While the ECB left rates unchanged last week, Mario Draghi's signal that the central bank is open to further stimulus in September gave investors something to pray for and pushed European CDS another -4 bps tighter to 118. CDS in Asia also tightened last week, by -2 bps to 116, and the Canadian CDOR-OIS spread, a measure of counterparty risk in the Canadian banking system, tightened by -1 bps to 38. On the other hand, the price of Chinese steel fell -3.4% W/W.
Our heatmap below is positive across all durations.
Financial Risk Monitor Summary
• Short-term(WoW): Positive / 4 of 13 improved / 1 out of 13 worsened / 8 of 13 unchanged
• Intermediate-term(WoW): Positive / 9 of 13 improved / 0 out of 13 worsened / 4 of 13 unchanged
• Long-term(WoW): Positive / 3 of 13 improved / 1 out of 13 worsened / 9 of 13 unchanged
1. U.S. Financial CDS – Swaps tightened for 9 out of 13 domestic financial institutions. With Goldman Sachs, Morgan Stanley, and Bank of America beating earnings expectations, moneycenter CDS tightened by an average -1 bps. Consumer finance and insurance CDS were flat on average.
Tightened the most WoW: HIG, GS, C
Widened the most WoW: AIG, WFC, AXP
Tightened the most WoW: JPM, BAC, C
Widened the most MoM: XL, CB, MTG
2. European Financial CDS – Financials swaps mostly tightened in Europe last week. Although the ECB left rates unchanged last week, Mario Draghi signaled that the bank is open to further stimulus in September, providing some support to the market.
3. Asian Financial CDS – All bank swaps in Asia tightened last week in broad optimism, besides Mizuho swaps, which were flat.
4. Sovereign CDS – Sovereign swaps mostly tightened over last week. Portugal tightened the most, by -5 bps to 283. Meanwhile, Italian sovereign swaps widened by 4 bps to 135.
5. Emerging Market Sovereign CDS – Emerging market swaps mostly widened last week. With the Turkish coup attempt, sovereign swaps for that country widened the most, rising by +50 bps to 275. Meanwhile, Brazilian swaps tightened by another -8 bps week over week to 287.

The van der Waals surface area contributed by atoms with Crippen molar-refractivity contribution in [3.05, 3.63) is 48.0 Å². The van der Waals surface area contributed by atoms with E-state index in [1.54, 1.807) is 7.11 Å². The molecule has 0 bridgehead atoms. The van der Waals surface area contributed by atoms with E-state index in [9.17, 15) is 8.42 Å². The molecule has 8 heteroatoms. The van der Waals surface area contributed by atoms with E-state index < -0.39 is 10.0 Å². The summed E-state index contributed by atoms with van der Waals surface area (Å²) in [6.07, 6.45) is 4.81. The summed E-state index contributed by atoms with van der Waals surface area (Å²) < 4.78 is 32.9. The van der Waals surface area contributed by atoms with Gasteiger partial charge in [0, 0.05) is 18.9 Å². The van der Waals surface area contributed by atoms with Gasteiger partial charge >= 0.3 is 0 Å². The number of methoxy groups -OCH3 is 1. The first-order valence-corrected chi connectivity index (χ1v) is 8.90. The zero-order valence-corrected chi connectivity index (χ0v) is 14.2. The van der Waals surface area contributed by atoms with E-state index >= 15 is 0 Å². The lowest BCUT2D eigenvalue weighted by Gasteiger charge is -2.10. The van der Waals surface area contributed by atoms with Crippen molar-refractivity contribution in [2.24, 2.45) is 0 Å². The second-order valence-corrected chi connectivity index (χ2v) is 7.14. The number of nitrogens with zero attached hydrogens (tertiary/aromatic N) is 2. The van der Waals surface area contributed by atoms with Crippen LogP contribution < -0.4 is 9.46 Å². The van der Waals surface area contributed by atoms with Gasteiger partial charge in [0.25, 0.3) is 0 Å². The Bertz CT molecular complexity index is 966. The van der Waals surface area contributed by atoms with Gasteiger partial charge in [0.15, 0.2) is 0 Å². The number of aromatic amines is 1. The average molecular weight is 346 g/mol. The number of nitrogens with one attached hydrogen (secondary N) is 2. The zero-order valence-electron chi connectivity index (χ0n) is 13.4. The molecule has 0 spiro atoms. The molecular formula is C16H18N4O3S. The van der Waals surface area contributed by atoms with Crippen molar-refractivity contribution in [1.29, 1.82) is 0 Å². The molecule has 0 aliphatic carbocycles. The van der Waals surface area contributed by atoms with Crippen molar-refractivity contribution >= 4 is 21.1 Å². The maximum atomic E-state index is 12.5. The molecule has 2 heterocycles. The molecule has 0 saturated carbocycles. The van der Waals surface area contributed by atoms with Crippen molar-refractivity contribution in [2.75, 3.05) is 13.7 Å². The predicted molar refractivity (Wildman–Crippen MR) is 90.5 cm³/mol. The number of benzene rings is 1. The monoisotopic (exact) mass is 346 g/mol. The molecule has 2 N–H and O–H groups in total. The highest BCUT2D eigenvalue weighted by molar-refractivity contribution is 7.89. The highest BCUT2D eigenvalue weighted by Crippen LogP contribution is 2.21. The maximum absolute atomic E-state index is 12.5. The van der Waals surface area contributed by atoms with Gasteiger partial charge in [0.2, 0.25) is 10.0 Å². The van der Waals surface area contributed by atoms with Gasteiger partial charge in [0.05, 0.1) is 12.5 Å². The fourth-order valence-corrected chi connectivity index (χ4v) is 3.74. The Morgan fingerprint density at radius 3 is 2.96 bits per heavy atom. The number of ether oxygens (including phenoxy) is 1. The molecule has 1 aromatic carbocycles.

6. High Yield (YTM) Monitor – High Yield rates fell 2 bps last week, ending the week at 6.40% versus 6.42% the prior week.
7. Leveraged Loan Index Monitor – The Leveraged Loan Index rose 7.0 points last week, ending at 1932.
8. TED Spread Monitor – The TED spread rose 1 bps last week, ending the week at 40 bps this week versus last week’s print of 38 bps.
9. CRB Commodity Price Index – The CRB index fell -3.0%, ending the week at 183 versus 189 the prior week. As compared with the prior month, commodity prices have decreased -3.1%. We generally regard changes in commodity prices on the margin as having meaningful consumption implications.
10. Euribor-OIS Spread – The Euribor-OIS spread (the difference between the euro interbank lending rate and overnight indexed swaps) measures bank counterparty risk in the Eurozone. The OIS is analogous to the effective Fed Funds rate in the United States. Banks lending at the OIS do not swap principal, so counterparty risk in the OIS is minimal. By contrast, the Euribor rate is the rate offered for unsecured interbank lending. Thus, the spread between the two isolates counterparty risk. The Euribor-OIS spread was unchanged at 6 bps.
11. Chinese Interbank Rate (Shifon Index) – The Shifon Index rose 2 basis points last week, ending the week at 2.02% versus last week’s print of 2.00%. The Shifon Index measures banks’ overnight lending rates to one another, a gauge of systemic stress in the Chinese banking system.
12. Chinese Steel – Steel prices in China fell 3.4% last week, or 89 yuan/ton, to 2521 yuan/ton. We use Chinese steel rebar prices to gauge Chinese construction activity and, by extension, the health of the Chinese economy.
13. Chinese Non-Performing Loans – Chinese non-performing loans amount to 1,392 billion Yuan as of March 31, 2016, which is up +41.7% year over year. Given the growing focus on China's debt growth and the potential fallout, we've decided to begin tracking loan quality. Note: this data is only updated quarterly.
14. Chinese Credit Outstanding – Chinese credit outstanding amounts to 151.0 trillion RMB as of June 30, 2016 (data released 7/14/2016), which is up +15.3 trillion RMB or +11.3% year over year. Month-over-month, credit is up +1,514 billion RMB or +1.0%. Note: this data is only updated monthly.
15. 2-10 Spread – Last week the 2-10 spread tightened to 86 bps, -2 bps tighter than a week ago. We track the 2-10 spread as an indicator of bank margin pressure.
16. CDOR-OIS Spread – The CDOR-OIS spread is the Canadian equivalent of the Euribor-OIS spread. It is the difference between the Canadian interbank lending rate and overnight indexed swaps, and it measures bank counterparty risk in Canada. The CDOR-OIS spread tightened by 1 bps to 38 bps.
Joshua Steiner, CFA
Jonathan Casteleyn, CFA, CMT
Patrick Staudt, CFA